Lakenheath Fen

Lakenheath Fen

Lakenheath Fen
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Lakenheath Fen

  • 10 February recent sightings: Things are changing

    Good morning. I have now returned and if you are wondering where I have been for the last three weeks, please read this blog post.

    I popped in briefly on Saturday and saw nine roe deer grazing alongside the entrance track. A group of four curlews flew over the visitor centre and a water pipit flew up just east of the Washland viewpoint. 

    I lead a 10 kilometre “Long Walk” about the reserve on Sunday and we had fantastic views of three cranes at various points during the walk. A couple of roe deer were grazing at the far end of the reserve and a muntjac deer ambled across the path in Botany Bay. A male sparrowhawk was also hunting overhead. 

    As we walked back along the riverbank some bearded tits were calling alongside the riverbank Public Footpath. A great white egret was feeding north of the river along with four little egrets. When we got to Joist Fen viewpoint, we were treated to a long bittern flight just west of the viewpoint, which was great to see. All in all, it was a great walk and if you are interested, the next walk will take place on Saturday 30 July. Please follow this link for more details.

    I went for a walk before work yesterday morning and a great white egret was showing well in front of the Washland viewpoint. A couple of pied wagtails flew south and two roe deer were skulking in East Wood.

    I stopped at New Fen viewpoint and took a couple of pictures:

    Image credits: David White

    As the day went on, three water pipits were showing in front of the Washland viewpoint and at least nine roe deer were grazing alongside the entrance track. 

    Yesterday, a great white egret and a kingfisher were seen from the Washland viewpoint. A covey of 12 red legged partridges were seen near the visitor centre and two coal tits were on the visitor centre feeders. Also, excitingly, a bittern was heard booming quietly at the far end of the reserve. This is the earliest that we have ever heard these scarce birds booming here, so spring isn’t that far away!

    Although it was quite chilly this morning, it certainly sounded like spring out on the reserve. A blackbird was singing near the visitor centre and a reed bunting was singing near the Washland viewpoint. A skylark was singing over the viewpoint ans a song thrush was also singing in East Wood.

    There were some very strange light conditions just after sunrise and here are some pictures:

    Image credit: David White

    There was plenty to see including a sparrowhawk that dashed over the visitor centre shortly after I arrived and a great white egret was showing well in front of the Washland viewpoint. Four great crested grebes were showing well in front of the viewpoint and a short eared owl was hunting distantly behind the large pool.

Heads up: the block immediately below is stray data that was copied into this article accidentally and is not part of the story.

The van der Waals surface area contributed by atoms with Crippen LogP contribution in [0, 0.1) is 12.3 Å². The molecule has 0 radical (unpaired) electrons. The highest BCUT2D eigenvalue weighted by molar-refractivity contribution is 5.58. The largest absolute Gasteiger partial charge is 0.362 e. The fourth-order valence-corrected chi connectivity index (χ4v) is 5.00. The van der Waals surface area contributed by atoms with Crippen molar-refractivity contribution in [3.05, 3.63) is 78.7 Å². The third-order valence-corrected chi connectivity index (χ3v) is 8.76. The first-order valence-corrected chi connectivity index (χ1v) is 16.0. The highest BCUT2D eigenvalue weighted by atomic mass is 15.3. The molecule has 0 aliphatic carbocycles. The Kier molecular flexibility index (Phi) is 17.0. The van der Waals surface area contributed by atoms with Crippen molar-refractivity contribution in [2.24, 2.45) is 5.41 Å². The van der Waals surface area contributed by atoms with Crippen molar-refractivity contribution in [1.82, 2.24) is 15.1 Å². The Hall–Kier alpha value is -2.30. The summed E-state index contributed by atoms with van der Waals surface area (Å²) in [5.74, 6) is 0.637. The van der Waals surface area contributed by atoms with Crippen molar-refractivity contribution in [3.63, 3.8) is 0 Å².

As I walked along the riverbank, a barn owl was hunting at the edge of East Wood. Two roe deer were grazing in East Wood and presumably the same 12 red legged partridges from yesterday were seen near the visitor centre. A yellowhammer also flew west, which was nice to see. 

    There is plenty to see at the moment so why not come and visit? We hope to see you soon! 

  • A trip to the seaside

    Hello there! If you read our blog posts regularly and have been wondering where I have been for the last couple of weeks, hopefully, this blog post will give you an insight into what I have been up to:

    The first thing to make you aware of is that I have now been in continuous employment with the RSPB for over seven years (I started at RSPB Lakenheath Fen on 13 October 2008 to be precise.) As a thank you to it’s employees, the RSPB offers sabbaticals to members of staff who have worked for the RSPB for over seven continuous years. The rules are fairly simple; you are entitled to up to four weeks of sabbatical leave to work on a project of your choice. The only two rules are as follows: firstly, it has to be with the RSPB or a Bird Life International partner. Secondly, it has to benefit conservation in some way, shape or form. 

    I have chosen to come to RSPB Bempton Cliffs, in East Yorkshire for my sabbatical. If you are not familiar with this fantastic reserve it is a seabird colony that is home to large numbers of birds like gannets, puffins and guillemots in the summer months.  However, as I gaze out of the window of the visitor centre at the moment, the starts of the winter months here are a wintering flock of around 150 tree sparrows, a very obliging pair of barn owls and the chance to see exciting marine mammals such as grey seals and harbour porpoises offshore.